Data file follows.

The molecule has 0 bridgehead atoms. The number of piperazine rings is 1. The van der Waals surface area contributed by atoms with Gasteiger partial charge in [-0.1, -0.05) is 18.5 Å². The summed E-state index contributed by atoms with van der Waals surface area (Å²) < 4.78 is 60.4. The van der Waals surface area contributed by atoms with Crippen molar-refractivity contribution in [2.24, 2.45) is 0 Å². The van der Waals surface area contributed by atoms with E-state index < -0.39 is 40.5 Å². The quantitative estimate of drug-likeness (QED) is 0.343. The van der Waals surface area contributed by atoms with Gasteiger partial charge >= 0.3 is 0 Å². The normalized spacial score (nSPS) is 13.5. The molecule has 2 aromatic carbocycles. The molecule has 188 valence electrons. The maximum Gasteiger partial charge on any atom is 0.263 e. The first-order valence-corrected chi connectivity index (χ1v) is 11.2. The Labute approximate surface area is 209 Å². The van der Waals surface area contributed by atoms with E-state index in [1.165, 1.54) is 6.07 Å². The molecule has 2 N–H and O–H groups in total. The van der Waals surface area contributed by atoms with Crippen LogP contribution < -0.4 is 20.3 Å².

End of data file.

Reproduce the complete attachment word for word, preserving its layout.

The molecule has 0 bridgehead atoms. The number of piperazine rings is 1. The van der Waals surface area contributed by atoms with Gasteiger partial charge in [-0.1, -0.05) is 18.5 Å². The summed E-state index contributed by atoms with van der Waals surface area (Å²) < 4.78 is 60.4. The van der Waals surface area contributed by atoms with Crippen molar-refractivity contribution in [2.24, 2.45) is 0 Å². The van der Waals surface area contributed by atoms with E-state index < -0.39 is 40.5 Å². The quantitative estimate of drug-likeness (QED) is 0.343. The van der Waals surface area contributed by atoms with Gasteiger partial charge >= 0.3 is 0 Å². The normalized spacial score (nSPS) is 13.5. The molecule has 2 aromatic carbocycles. The molecule has 188 valence electrons. The maximum Gasteiger partial charge on any atom is 0.263 e. The first-order valence-corrected chi connectivity index (χ1v) is 11.2. The Labute approximate surface area is 209 Å². The van der Waals surface area contributed by atoms with E-state index in [1.165, 1.54) is 6.07 Å². The molecule has 2 N–H and O–H groups in total. The van der Waals surface area contributed by atoms with Crippen LogP contribution < -0.4 is 20.3 Å².